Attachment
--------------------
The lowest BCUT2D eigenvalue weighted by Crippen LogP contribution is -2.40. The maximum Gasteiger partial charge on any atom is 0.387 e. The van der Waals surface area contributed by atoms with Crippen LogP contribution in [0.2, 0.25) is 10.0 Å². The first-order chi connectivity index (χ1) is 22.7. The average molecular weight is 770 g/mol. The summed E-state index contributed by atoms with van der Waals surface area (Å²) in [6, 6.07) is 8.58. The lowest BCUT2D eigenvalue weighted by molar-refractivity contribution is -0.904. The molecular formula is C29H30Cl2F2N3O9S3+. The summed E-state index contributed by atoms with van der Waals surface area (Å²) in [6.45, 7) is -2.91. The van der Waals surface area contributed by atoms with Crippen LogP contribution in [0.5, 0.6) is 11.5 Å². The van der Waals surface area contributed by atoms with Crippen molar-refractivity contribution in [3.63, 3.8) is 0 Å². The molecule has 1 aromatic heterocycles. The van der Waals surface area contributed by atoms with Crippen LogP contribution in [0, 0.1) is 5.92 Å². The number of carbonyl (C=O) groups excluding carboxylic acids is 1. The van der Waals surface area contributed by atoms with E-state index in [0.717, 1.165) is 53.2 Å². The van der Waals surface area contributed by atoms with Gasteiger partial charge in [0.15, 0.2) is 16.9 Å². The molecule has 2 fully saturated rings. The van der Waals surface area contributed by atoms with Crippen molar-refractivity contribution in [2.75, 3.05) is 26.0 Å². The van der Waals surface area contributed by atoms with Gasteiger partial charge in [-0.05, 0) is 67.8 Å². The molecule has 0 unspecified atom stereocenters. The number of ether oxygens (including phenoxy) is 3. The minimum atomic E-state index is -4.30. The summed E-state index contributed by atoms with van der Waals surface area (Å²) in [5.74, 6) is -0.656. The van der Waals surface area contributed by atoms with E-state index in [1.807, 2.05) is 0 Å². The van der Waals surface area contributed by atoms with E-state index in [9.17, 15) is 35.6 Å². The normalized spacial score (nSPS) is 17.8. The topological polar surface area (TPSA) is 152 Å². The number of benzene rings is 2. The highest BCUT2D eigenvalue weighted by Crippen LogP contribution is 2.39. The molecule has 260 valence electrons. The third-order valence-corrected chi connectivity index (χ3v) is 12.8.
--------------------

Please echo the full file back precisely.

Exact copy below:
The lowest BCUT2D eigenvalue weighted by Crippen LogP contribution is -2.40. The maximum Gasteiger partial charge on any atom is 0.387 e. The van der Waals surface area contributed by atoms with Crippen LogP contribution in [0.2, 0.25) is 10.0 Å². The first-order chi connectivity index (χ1) is 22.7. The average molecular weight is 770 g/mol. The summed E-state index contributed by atoms with van der Waals surface area (Å²) in [6, 6.07) is 8.58. The lowest BCUT2D eigenvalue weighted by molar-refractivity contribution is -0.904. The molecular formula is C29H30Cl2F2N3O9S3+. The summed E-state index contributed by atoms with van der Waals surface area (Å²) in [6.45, 7) is -2.91. The van der Waals surface area contributed by atoms with Crippen LogP contribution in [0.5, 0.6) is 11.5 Å². The van der Waals surface area contributed by atoms with Crippen molar-refractivity contribution in [3.63, 3.8) is 0 Å². The molecule has 1 aromatic heterocycles. The van der Waals surface area contributed by atoms with Crippen LogP contribution in [0, 0.1) is 5.92 Å². The number of carbonyl (C=O) groups excluding carboxylic acids is 1. The van der Waals surface area contributed by atoms with E-state index in [0.717, 1.165) is 53.2 Å². The van der Waals surface area contributed by atoms with Gasteiger partial charge in [0.15, 0.2) is 16.9 Å². The molecule has 2 fully saturated rings. The van der Waals surface area contributed by atoms with Crippen molar-refractivity contribution in [2.75, 3.05) is 26.0 Å². The van der Waals surface area contributed by atoms with Gasteiger partial charge in [-0.05, 0) is 67.8 Å². The molecule has 0 unspecified atom stereocenters. The number of ether oxygens (including phenoxy) is 3. The minimum atomic E-state index is -4.30. The summed E-state index contributed by atoms with van der Waals surface area (Å²) in [5.74, 6) is -0.656. The van der Waals surface area contributed by atoms with E-state index in [1.807, 2.05) is 0 Å². The van der Waals surface area contributed by atoms with E-state index in [9.17, 15) is 35.6 Å². The normalized spacial score (nSPS) is 17.8. The topological polar surface area (TPSA) is 152 Å². The number of benzene rings is 2. The highest BCUT2D eigenvalue weighted by Crippen LogP contribution is 2.39. The molecule has 260 valence electrons. The third-order valence-corrected chi connectivity index (χ3v) is 12.8.